Distance traveled using integrals

Ok, I know what to do (take antiderivative and plug in points from a certain interval) but the final answer i get is 10.5 (which is wrong to the system). Can someone please check my work and let me know the correct answer? it's driving me nuts

My work (the boxes show the antiderivative and the interval from 1 to 0. I know that you have to plug in 1 to the antiderivative and 0 and subtract the two. The same goes for the interval 3 to 1. You then would add the two together):

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Antiderivatve= -1/3 t^3 -3/2 t^2 +4t |1 and 0 intervals
Antiderivative= 1/3t^3 +3/2 t^2 -4t | 3 and 1 intervals |

Interval 1 subtracted by interval of 0:

[-1/3 (1)^3 -3/2 (1)^2 +4(1)] - [0]

Added with

The interval of 3 subtracted by interval of 1:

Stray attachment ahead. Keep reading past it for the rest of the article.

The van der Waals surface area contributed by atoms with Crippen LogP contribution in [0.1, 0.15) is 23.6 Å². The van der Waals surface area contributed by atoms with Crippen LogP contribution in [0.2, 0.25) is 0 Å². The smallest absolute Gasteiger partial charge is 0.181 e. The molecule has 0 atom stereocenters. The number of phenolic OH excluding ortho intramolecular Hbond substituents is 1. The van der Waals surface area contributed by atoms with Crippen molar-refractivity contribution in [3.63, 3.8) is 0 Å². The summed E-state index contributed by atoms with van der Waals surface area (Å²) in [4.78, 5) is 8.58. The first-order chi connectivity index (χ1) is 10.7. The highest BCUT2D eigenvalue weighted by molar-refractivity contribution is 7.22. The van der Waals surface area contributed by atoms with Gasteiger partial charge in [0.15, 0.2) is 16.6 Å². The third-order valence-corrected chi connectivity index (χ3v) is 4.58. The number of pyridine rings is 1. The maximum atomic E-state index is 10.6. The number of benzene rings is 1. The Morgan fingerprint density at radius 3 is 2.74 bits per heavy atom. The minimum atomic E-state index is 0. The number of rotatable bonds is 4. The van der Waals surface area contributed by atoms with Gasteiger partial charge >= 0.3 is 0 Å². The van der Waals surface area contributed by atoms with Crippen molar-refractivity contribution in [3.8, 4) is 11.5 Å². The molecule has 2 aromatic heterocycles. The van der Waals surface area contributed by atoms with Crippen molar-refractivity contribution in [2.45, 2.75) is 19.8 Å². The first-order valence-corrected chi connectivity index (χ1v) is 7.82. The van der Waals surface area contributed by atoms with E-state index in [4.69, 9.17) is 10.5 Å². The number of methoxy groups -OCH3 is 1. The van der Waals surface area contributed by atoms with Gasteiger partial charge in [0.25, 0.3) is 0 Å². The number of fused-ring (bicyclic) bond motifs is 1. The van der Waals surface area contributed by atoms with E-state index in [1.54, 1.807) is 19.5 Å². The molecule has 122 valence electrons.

[1/3(3)^3 +3/2(3)^2-4(3) ] - [1/3(1)^3 +3/2(1)^2-4(1)

Re: Distance traveled using integrals

I'd advise you to fix your post, seeing as it is indecipherable :)

Re: Distance traveled using integrals

Re: Distance traveled using integrals

Re: Distance traveled using integrals

To be frank, I can't see anything amiss with your work.

You have the definite integral split at its proper place, so you'll always get a positive output when you evaluate the definite integral:

$\displaystyle \int_0^1(-t^2-3t+4)dt + \int_1^3(t^2+3t-4)dt$

Likewise, it seems that you proceeded with taking the antiderivative properly:

$\displaystyle \frac{-t^3}{3}- \frac{3}{2}t^2+4t \biggr|_0^1+ \frac{t^3}{3}+ \frac{3}{2}t^2 - 4t \biggr|_1^3$

Perhaps you've just had some sort of arithmetic error.

Re: Distance traveled using integrals

Quote:

Originally Posted by

**Steelers72** | = |
+ |

Antiderivatve= -1/3 t^3 -3/2 t^2 +4t |1 and 0 intervals
Antiderivative= 1/3t^3 +3/2 t^2 -4t | 3 and 1 intervals |

You might find it helpful to take a look at our LaTeX forum. It may look hard at the start but it is reasonably easy to learn.

-Dan